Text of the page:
The Casanovas are from the Live Rock’n’Roll Capital of the Universe – Melbourne. Originally coming to international prominence with the rise of rock in the early 2000’s, they have shared stages with the likes of Motörhead, Mötley Crüe and The White Stripes.
They returned from a lengthy hiatus in 2017, and are now set to release a new album, their fourth. “Reptilian Overlord”, out August 28, was produced by legendary Australian rock architect Mark Opitz, who engineered classic AC/DC albums “Let There Be Rock” and “Powerage” before going onto produce landmark albums for The Angels (aka Angel City), The Hitmen, Cold Chisel, The Divinyls and INXS.
The release of “Reptilian Overlord” has been preceded by a couple of singles, including “Red Hot”, of which James Young, Melbourne identity and owner of the world famous rock’n’roll club the Cherry Bar said, “It’s like they’ve captured all my favourite rock acts – Cheap Trick, Stones, Kiss, ZZ Top & AC/DC, and crammed them all into their own jar of Vegemite.” The video for “Red Hot” was premiered in Oz Rock-loving Brazil where the band is making inroads, and hoping to get to for some shows when borders open.
The new album is a refinement of what the Casanovas have always been about. Pure hard rock’n’roll, with influences coming from punk, blues and mid-’70s heavy metal. And great, classic soulful guitar sounds; the sort of sounds which must’ve taken Opitz back to when he was working alongside Vanda & Young.
As the band told The Music.com – “Great rock’n’roll has rock and roll, it has light and shade, it’s gritty but it has finesse and musicianship, it’s tough and mean but is not afraid to be sweet sometimes, it has melody, it has groove, it’s honest but it has humour, it’s fun, and it doesn’t slavishly try to fit into any kind of category. The Casanovas are a rock’n’roll band and ‘Reptilian Overlord’ is an unselfconscious expression of our love of rock’n’roll in all its glorious forms.”
All its glorious forms indeed. First single “Hollywood Riot” boasts a chorus that Paul Stanley would die for, and latest single “Lost and Lonely Dreams” shows off Casanovas mainman and founder Tommy Boyce‘s penchant for twin lead lines. The ripsnorting “Outlaw” contains one of the great boasts: “I’m the icecream that never thaws” and “Bulletproof” hangs on a riff that is as clean and hard as its title would suggest.
The epic title track edges towards classic metal and boasts sci-fi lyrics straight out of an issue of ‘70s Marvel’s “War Of The World” comic or something. It may or may not be an allegory for current political climates. “Mid-life Crisis” is a rare but certainly not unwelcome moment of self-reflection hung on beautiful chords and a soulful guitar tone – hard rock as heartbreak – while “St Kilda is Fucked” also looks back, to when the now-gentrified jewel of Melbourne’s bayside inner-south was a young rock’n’roller’s paradise.
Although they got caught up in the early 21st-century rock mania, The Casanovas always had deeper roots. They have the grit and energy of local predecessors like Bored and The Powder Monkeys, as well of course as Melbourne’s once-adopted sons, AC/DC. They are a merging of two great local traditions – metal-tinged punk rock’n’roll, and larrikin Oz pub rock – and they brought a twinkle in their eye and a youthful freshness to both when they appeared at the start of the century.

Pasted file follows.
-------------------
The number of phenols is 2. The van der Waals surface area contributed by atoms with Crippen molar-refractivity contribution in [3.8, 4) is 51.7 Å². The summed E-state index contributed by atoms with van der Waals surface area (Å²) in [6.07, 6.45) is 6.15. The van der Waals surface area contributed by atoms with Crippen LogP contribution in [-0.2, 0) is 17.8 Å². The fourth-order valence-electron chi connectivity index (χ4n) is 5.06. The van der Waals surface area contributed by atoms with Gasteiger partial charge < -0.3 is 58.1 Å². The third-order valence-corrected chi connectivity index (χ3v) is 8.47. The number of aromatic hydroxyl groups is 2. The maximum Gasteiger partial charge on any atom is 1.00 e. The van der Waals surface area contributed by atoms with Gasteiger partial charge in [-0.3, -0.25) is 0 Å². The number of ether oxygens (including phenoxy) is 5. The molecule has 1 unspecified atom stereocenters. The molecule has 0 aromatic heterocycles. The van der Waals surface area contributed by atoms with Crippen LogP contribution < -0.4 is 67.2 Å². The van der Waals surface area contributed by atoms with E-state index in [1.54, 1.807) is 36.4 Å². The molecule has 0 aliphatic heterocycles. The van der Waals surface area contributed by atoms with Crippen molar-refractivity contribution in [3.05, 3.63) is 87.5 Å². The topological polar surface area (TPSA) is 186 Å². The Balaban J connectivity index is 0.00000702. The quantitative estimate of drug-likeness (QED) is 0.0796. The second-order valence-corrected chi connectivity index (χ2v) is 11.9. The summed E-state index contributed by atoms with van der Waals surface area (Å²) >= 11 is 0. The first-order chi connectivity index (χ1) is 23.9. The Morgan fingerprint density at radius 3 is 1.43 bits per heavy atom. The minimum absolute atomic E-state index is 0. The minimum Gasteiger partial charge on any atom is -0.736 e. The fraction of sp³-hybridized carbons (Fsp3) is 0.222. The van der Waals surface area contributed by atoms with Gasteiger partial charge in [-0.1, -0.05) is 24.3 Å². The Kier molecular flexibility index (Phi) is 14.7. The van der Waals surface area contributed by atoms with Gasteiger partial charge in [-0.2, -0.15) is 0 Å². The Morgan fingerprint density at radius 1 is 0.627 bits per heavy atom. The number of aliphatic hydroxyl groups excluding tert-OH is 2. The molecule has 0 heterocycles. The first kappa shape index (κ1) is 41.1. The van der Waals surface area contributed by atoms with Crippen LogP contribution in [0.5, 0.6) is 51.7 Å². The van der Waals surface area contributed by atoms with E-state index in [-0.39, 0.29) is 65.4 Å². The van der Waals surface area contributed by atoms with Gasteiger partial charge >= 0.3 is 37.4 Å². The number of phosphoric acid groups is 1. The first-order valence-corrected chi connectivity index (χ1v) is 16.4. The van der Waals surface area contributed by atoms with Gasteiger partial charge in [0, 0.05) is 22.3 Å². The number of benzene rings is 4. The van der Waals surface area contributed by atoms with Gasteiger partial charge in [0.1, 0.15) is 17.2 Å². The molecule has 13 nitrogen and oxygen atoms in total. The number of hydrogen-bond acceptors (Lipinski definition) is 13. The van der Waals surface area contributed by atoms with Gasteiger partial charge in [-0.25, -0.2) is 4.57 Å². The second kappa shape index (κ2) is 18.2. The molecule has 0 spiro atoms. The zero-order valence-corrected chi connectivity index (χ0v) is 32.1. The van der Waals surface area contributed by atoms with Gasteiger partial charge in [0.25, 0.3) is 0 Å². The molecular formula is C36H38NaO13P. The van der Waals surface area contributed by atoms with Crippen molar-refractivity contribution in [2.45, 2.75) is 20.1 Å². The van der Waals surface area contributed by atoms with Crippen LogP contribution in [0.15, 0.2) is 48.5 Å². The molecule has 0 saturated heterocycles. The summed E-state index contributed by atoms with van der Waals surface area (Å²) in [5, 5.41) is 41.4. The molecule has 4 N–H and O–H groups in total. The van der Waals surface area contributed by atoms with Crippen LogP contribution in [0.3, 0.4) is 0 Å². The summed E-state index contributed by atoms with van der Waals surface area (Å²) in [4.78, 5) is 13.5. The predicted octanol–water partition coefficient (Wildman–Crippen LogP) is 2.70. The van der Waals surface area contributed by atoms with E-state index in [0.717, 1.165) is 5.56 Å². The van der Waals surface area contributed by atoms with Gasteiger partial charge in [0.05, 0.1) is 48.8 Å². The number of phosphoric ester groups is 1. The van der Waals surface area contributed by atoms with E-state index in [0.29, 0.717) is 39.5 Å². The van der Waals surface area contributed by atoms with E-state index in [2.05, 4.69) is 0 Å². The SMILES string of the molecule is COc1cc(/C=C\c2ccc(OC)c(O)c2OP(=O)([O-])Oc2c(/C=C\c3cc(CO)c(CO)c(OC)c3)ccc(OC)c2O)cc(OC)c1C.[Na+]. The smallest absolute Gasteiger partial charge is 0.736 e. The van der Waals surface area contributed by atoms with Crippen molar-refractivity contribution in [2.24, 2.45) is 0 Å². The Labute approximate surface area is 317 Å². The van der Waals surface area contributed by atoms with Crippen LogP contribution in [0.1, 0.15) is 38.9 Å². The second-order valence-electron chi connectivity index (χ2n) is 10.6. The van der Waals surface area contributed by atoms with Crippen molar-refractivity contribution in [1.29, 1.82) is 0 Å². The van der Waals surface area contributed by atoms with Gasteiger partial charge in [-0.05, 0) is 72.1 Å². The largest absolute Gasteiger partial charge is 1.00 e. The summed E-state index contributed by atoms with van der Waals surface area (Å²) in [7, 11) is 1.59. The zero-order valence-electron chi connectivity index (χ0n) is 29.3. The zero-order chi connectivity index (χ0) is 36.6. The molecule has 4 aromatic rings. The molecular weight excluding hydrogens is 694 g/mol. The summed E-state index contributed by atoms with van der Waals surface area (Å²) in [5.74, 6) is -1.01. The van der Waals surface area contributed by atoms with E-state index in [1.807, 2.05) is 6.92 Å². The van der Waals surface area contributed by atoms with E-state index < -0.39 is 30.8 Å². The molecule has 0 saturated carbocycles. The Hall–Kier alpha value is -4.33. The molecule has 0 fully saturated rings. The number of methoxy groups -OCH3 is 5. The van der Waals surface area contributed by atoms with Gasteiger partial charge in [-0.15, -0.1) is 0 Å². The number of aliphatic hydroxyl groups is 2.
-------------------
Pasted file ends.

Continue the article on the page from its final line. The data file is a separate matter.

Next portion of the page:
Having already shared a bill with a barely-known The White Stripes in Melbourne in 2000, The Casanovas first hit the international stage in 2002, playing the UK and touring Europe with their Kiwi brothers in arms, The Datsuns. Then came SXSW, Triple J rotation, The Big Day Out, and shows/tours with Motörhead, Mötley Crüe, The Darkness, The Living End, The Black Crowes, Redd Kross and Airbourne. They were riding high, having experiences as a band that they had never even dreamed of. And then it started to fade, as these things always do.
Fast-forward to 2020 and The Casanovas are now elder statesmen. The rock mania seems to be starting up again, and these guys are maybe in a similar position to the heroes they looked up to when they were starting out. They were gone for some time, but a well-received performance at the 10-year memorial show for The Powder Monkeys’ Tim Hemensley in 2013 got then playing again, and an unexpected European tour opportunity in 2017 kicked them into gear properly. In Europe, they played packed out venues heaving with beer and sweat and to a rabid audience wanting to rock’n’roll.
It was just like the old days at The Tote, and the band was reborn. Then new drummer Brett Wolfenden came on board, joining frontman/guitarist Tommy Boyce and longtime bass player Damo Campbell. Wolfie, longtime sideman for You Am I’s Davey Lane in The Pictures, Thee Marshmallow Overcoat and with Jim Keays and Todd Rundgren, opened things up and helped them find even greater joy in playing. Last year, with a set of great new material, the re-tooled Casanovas hit the studio with iconic Oz rock producer Mark Opitz to record their new album Reptilian Overlord.
The Casanovas and Mark Optiz pairing is, of course, a perfect match. Opitz had been a protégé of Harry Vanda & George Young at Alberts back in the ‘70s. He helped capture the blood and thunder as Vanda & Young’s engineer on AC/DC’s “Let There Be Rock” and “Powerage” albums, before taking the Alberts sound towards the next decade with his production on The Angels’ massive “Face To Face” album. He followed up that with The Angels’ second masterpiece “No Exit”, then helped define the Oz rock sound with his work with Cold Chisel (including their breakthrough album “East”), The Hitmen and The Divinyls. Opitz’s body of work helped establish a tradition that The Casanovas are more than capable of continuing